If you’re like me, you’ve received a number of Christmas cards in the mail the last few weeks. It’s great to receive greetings from friends across the town, state and country. How did this tradition begin? From one of the most prolific chromolithography firms in the United States in the mid to late 1800s. Louis Prang immigrated to the United States from Europe in 1850. With a background in wood and metal engraving, Louis began printing posters, advertisements and “scrap” using a relatively new reproductive process (1796) called chromolithography. Lithography literally means “stone writing” in Greek. An image is drawn on a stone with a grease pencil and then coated with water. The grease repels the water and then the stone is inked, with the ink sticking to the grease. Chromolithography refers to the use of multiple stones to create color prints.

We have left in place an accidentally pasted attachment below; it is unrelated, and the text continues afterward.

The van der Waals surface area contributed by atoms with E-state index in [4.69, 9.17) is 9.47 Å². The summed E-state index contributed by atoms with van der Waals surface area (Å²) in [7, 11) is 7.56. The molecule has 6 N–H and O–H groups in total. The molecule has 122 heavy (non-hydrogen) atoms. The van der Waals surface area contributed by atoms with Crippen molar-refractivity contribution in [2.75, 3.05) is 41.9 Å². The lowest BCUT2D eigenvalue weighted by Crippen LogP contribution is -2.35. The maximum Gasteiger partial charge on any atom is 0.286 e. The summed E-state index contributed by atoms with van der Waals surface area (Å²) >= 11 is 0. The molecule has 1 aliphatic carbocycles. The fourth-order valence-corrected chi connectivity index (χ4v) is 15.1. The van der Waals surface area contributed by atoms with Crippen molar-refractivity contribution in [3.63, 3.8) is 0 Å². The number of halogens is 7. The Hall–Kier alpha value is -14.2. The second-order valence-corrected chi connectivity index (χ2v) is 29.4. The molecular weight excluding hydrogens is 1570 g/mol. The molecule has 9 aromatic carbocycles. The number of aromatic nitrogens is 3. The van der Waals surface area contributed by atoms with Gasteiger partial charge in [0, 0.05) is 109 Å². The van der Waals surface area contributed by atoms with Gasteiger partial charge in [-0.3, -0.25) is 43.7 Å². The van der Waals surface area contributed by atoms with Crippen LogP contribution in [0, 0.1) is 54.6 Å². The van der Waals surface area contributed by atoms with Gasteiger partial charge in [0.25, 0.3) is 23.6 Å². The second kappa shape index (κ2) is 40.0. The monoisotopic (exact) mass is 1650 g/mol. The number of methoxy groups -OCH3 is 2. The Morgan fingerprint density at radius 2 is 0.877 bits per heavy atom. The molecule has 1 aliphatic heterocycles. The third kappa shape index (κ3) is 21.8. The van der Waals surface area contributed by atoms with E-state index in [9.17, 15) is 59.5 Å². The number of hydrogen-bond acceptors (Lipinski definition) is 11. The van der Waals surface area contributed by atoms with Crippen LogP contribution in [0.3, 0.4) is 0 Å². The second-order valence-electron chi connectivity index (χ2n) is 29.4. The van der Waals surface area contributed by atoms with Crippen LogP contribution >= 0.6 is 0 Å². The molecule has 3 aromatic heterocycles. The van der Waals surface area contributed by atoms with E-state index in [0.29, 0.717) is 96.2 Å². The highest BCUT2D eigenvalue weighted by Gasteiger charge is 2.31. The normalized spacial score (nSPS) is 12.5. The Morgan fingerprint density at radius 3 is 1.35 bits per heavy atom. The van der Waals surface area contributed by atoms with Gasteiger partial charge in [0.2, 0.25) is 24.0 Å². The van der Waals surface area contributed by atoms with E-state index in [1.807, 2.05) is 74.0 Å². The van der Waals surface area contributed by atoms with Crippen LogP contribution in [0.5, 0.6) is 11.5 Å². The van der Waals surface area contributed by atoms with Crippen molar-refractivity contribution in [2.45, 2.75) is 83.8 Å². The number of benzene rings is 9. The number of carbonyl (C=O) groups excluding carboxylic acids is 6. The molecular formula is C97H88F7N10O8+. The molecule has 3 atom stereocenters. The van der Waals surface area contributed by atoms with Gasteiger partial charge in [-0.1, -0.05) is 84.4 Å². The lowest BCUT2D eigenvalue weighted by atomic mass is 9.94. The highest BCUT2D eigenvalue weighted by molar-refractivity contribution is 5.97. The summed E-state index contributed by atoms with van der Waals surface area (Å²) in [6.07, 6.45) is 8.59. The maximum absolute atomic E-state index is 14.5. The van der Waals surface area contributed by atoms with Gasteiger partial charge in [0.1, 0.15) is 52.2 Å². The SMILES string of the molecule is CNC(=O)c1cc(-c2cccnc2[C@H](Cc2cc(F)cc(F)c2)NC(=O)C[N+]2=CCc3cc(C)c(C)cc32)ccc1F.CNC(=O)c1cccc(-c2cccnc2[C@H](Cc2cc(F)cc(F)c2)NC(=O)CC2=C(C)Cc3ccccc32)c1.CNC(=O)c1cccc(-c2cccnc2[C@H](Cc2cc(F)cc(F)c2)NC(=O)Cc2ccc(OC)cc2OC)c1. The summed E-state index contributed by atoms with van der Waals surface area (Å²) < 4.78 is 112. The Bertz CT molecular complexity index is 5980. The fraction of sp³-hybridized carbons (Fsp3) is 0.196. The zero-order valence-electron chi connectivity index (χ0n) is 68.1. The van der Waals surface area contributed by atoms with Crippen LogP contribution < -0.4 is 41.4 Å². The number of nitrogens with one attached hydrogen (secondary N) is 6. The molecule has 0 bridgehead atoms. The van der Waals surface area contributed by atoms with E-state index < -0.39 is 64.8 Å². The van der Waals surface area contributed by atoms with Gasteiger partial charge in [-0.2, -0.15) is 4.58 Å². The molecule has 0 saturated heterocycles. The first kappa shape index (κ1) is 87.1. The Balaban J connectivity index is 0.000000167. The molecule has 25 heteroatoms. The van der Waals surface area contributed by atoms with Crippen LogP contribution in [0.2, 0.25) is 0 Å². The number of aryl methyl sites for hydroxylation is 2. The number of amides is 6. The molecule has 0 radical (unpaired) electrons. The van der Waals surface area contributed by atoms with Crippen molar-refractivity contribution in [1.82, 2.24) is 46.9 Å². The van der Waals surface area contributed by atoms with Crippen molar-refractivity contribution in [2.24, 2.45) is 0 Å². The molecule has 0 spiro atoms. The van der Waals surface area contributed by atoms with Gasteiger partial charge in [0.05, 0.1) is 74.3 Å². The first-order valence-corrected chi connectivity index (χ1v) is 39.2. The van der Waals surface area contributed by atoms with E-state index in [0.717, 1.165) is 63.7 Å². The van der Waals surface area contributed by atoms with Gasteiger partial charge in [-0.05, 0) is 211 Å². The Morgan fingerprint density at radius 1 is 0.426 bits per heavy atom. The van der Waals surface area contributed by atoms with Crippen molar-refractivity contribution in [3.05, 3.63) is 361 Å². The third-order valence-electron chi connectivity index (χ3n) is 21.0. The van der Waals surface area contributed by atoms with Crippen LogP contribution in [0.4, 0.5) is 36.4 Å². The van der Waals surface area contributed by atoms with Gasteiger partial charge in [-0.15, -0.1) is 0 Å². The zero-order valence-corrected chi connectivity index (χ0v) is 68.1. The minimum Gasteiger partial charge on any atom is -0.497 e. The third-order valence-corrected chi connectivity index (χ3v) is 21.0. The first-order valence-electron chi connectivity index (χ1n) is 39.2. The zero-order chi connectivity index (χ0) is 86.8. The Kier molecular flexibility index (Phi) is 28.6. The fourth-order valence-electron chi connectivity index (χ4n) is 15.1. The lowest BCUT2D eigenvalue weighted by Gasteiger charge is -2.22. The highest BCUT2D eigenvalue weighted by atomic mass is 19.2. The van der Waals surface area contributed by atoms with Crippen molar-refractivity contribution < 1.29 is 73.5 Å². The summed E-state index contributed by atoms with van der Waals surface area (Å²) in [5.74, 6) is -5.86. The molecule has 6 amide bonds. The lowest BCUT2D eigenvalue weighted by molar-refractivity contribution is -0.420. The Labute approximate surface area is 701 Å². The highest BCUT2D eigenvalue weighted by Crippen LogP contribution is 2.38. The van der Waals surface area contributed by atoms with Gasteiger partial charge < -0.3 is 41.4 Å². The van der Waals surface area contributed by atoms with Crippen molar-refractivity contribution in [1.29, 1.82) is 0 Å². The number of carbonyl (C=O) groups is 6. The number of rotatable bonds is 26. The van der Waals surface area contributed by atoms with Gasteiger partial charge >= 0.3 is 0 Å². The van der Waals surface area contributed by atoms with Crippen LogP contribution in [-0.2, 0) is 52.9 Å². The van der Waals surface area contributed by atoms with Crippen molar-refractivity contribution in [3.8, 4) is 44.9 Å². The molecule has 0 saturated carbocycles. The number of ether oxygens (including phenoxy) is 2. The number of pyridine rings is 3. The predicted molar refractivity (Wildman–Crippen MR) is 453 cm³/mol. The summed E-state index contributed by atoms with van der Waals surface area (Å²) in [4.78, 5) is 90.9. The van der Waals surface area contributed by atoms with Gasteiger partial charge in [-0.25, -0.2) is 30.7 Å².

Prang began printing scrap, which were postcard-like images that Americans collected. These images were beautifully produced, sometimes using as many as 40 stones to build up the subtle, stunning color. Louis looked to England where cards were sent to friends and family at Christmas time and in 1873 printed the first American Christmas cards. Over the years he included images of Santa, reindeer and Christmas trees. By the 1880s, he was printing about 5 million Christmas Cards annually.
140 years later, we’re still carrying on the tradition of sending beautiful cards. Now we upload photos online, choose a theme, and then wait a few days until they’ve been digitally printed and sent to us. A different reproductive process, but the same result as Prang’s: beautiful cards to share with others.
Meggs’ History of Graphic Design (4th ed.)
Louis Prang: http://blog.nyhistory.org/prang/
Christmas Cards: http://www.britannica.com/topic/Christmas-card
Images from the Library of Congress